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Originally published on http://realtormag.realtor.org/home-and-design/feature/article/2016/10/creative-ways-market-odd-spaces We realize that this copy targets realtors specifically, but these “marketing” strategies work because they are actually great suggestions: just because a room has always been used for one purpose does NOT mean it can’t be used for a different purpose. That’s what this article is about: re-purposing rooms to suit your needs.  OCTOBER 2016 | BY BARBARA BALLINGER What do you say to buyers who look at a listing’s floor plan only to focus on the large space labeled “dining room” that they know they’ll rarely use? The fact is, buyers and sellers may have vastly different perceptions about how they want to live in the same home. But that doesn’t have to be a deal-killer. Part of the problem stems from how architects and builders label rooms on plans, says Chicago-based commercial interior designer Mary Cook. “Rooms get designated and labeled for specific purposes, so it’s difficult to break that perception and think about them as spaces that are something else,” she says. But as a real estate professional, you can help make a difference with the descriptions you write in your marketing materials and with the way you talk about space in a listing. Clever copy can provide just the right inspiration for buyers who might have otherwise turned away. A huge log-burning fireplace dominating a living room can be recast as a “built-in entertainment center to gather around,” suggests designer Lonnie Unger of Fredman Design Group in Chicago. Just be sure to make concrete suggestions that buyers can visualize, even before they zoom in on photos or step through the front door. Whether you’re working with sellers who have outdated notions of their listing’s assets or with buyers who can’t imagine how they’d use a space that doesn’t seem to apply to their lifestyle, we’ve amassed some talking points that can help you smooth out the conflict. Here are five examples to inspire you to help your clients imagine what can be, rather than allowing what is to become a deal breaker. 1. What it is: Oversized walk-in closet The big closets that came along with the McMansion trend were often outfitted with shelves, rods, cabinets, and even storage islands and seating space. As conspicuous consumption falls out of favor, these spaces may seem like a waste for some buyers, who’d rather spend their square footage elsewhere. What it can be: “Practical laundry space adjacent to master bedroom.” Because large walk-in closets are usually well illuminated and may even have a window for daylight, they offer numerous possibilities. How about an upstairs laundry by the bedrooms? After all, this is where most...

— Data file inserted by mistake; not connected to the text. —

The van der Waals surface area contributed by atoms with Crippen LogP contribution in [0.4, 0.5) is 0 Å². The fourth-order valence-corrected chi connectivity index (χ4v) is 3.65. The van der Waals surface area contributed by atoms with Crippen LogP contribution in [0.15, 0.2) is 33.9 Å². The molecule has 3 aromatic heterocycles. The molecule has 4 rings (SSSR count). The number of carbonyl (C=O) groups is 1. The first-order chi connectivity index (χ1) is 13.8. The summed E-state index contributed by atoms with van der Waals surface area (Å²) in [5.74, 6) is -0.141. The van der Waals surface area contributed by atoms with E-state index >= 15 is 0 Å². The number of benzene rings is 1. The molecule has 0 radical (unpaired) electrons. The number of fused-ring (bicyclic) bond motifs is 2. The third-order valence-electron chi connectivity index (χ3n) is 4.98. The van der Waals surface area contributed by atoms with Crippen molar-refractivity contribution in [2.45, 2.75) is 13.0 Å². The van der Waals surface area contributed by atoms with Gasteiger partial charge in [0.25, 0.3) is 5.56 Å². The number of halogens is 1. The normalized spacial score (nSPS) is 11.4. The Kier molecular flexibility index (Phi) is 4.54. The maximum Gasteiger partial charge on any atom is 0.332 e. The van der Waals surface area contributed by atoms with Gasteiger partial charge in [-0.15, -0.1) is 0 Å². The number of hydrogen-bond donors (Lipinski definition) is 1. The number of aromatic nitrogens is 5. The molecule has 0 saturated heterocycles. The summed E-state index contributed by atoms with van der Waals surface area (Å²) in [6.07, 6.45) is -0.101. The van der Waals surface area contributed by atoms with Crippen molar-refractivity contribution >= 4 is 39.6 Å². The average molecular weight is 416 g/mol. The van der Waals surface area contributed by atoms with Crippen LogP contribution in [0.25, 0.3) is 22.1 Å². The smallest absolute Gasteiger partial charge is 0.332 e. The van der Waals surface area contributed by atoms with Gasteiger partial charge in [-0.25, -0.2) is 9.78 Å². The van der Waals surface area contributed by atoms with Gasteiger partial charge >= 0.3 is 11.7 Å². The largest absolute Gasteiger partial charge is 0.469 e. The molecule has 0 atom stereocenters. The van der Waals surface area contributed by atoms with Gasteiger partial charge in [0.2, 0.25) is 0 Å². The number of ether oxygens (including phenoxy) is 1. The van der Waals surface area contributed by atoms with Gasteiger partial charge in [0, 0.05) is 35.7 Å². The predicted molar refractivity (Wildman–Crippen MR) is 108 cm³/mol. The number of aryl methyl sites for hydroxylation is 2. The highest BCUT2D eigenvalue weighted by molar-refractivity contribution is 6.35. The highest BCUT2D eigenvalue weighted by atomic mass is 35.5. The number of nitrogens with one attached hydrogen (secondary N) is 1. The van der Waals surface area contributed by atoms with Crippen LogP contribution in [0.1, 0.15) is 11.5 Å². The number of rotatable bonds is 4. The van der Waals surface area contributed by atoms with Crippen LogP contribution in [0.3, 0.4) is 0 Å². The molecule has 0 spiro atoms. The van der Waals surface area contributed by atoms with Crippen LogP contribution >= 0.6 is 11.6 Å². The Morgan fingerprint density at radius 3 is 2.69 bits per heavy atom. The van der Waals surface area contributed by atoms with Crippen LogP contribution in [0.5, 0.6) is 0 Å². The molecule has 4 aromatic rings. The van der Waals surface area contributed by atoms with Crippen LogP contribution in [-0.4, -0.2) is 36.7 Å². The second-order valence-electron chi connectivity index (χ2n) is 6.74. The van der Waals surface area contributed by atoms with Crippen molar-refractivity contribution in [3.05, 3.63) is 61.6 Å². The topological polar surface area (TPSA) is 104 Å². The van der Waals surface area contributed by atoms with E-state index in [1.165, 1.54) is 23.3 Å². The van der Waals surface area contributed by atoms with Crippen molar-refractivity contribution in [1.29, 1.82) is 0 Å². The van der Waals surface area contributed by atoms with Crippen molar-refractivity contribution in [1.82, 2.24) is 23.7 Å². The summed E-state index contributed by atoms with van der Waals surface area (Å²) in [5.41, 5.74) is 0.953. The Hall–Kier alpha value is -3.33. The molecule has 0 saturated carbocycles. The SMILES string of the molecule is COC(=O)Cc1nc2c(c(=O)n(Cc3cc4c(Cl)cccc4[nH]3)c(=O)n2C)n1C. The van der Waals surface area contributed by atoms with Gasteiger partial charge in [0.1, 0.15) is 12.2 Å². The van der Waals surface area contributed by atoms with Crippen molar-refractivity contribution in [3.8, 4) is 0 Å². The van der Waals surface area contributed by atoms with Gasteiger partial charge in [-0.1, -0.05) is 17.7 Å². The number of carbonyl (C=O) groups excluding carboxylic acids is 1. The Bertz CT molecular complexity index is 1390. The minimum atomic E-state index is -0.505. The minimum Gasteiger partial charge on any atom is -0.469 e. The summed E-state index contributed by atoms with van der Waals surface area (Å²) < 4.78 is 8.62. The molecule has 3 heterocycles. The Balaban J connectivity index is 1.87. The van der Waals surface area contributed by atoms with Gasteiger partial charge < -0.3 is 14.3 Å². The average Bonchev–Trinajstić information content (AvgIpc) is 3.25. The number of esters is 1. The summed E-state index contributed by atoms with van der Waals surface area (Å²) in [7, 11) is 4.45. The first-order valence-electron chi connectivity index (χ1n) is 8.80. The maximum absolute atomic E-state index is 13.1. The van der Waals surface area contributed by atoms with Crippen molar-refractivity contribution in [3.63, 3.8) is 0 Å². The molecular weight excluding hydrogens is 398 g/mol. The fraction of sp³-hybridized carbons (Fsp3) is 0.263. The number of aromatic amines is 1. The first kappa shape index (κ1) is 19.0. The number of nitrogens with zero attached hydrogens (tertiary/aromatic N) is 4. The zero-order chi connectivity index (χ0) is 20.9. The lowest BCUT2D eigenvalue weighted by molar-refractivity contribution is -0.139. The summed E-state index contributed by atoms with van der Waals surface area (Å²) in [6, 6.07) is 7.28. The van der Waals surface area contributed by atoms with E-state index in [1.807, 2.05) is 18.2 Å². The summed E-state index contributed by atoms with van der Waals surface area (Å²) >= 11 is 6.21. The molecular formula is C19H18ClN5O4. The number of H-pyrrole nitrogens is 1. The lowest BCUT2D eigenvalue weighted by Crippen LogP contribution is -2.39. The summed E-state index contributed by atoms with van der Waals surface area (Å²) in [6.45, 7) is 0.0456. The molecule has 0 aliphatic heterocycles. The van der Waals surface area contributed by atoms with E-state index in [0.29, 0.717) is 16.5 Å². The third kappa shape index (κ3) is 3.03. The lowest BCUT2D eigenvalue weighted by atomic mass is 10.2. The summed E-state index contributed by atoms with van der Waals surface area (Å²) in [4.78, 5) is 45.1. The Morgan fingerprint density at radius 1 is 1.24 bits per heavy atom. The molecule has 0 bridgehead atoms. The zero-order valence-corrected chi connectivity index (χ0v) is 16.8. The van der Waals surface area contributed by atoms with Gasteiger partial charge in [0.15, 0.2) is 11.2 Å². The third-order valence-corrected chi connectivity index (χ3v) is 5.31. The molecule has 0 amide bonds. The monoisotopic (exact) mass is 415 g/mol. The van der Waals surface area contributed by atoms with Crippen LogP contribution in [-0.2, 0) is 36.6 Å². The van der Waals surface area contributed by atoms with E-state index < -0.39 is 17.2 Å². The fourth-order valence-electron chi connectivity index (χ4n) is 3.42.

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Originally posted on http://styledstagedsold.blogs.realtor.org/2016/03/21/designing-for-an-open-floor-plan/ Walls are vanishing from newer homes and the open-plan layouts are showing off multi-purpose areas, such as kitchens and dining rooms and living rooms that seamlessly flow into one another. But how do you decorate one large space – to make it comfortable and beautiful for eating, entertaining, relaxing and more? “The key is continuity,” says Kim Kiner, Vice President of Textile & Material Design and The Alustra® Collection for Hunter Douglas. Here are some ways: Color To keep an open-plan interior open, the No. 1 element for achieving continuity is wall color, says New York designer Glenn Lawson says. Whether “warm” or “cool,” you can use the same one throughout or paint such architectural elements as pilasters, soffits and chair rails variations of the main color, from light to dark, Lawson says. Large furnishings such as sofas and area rugs are most successful when they are, color-wise, “cousins” of the walls, three shades of blue, for example, Lawson adds. “This way the eye keeps travelling throughout the space and is not interrupted by large disparate areas,” Lawson says. Also, consider using pops of the same color, such as a grey sofa in the living room and then a grey chair-seat fabric at the dining table and a grey lamp shade in the library, suggests Shea Soucie of Soucie Horner in Chicago. “Thread a single color – or varying shades of a color – throughout an open space, and you’ll have a comforting sense of continuity as you move from one end of your home to the other,” she says. Flooring “When you have an open-concept living space, it’s important to keep the flooring material consistent so you don’t chop up the flow of the space,” Soucie says. “You can make it interesting by laying wood planks on the diagonal, for instance, or by setting reclaimed European tiles in a herringbone pattern. Whatever you choose, make it the same throughout the space.” Rugs can then be layered on top to soften the look and add warmth. It can also help in identifying the rooms within too. “Rugs are amazingly versatile,” Soucie says. “No matter what kind you choose, they add personality, color, texture and style. And you don’t have to restrict them to your floor by the way – you can hang a beautiful rug on the wall just like you would a piece of art!”   Art and accessories Use art or pillows to enhance the space, such as by repeating or contrasting with an existing color in the room. Add texture with the frame. Don’t just hang the artwork to the wall, though,...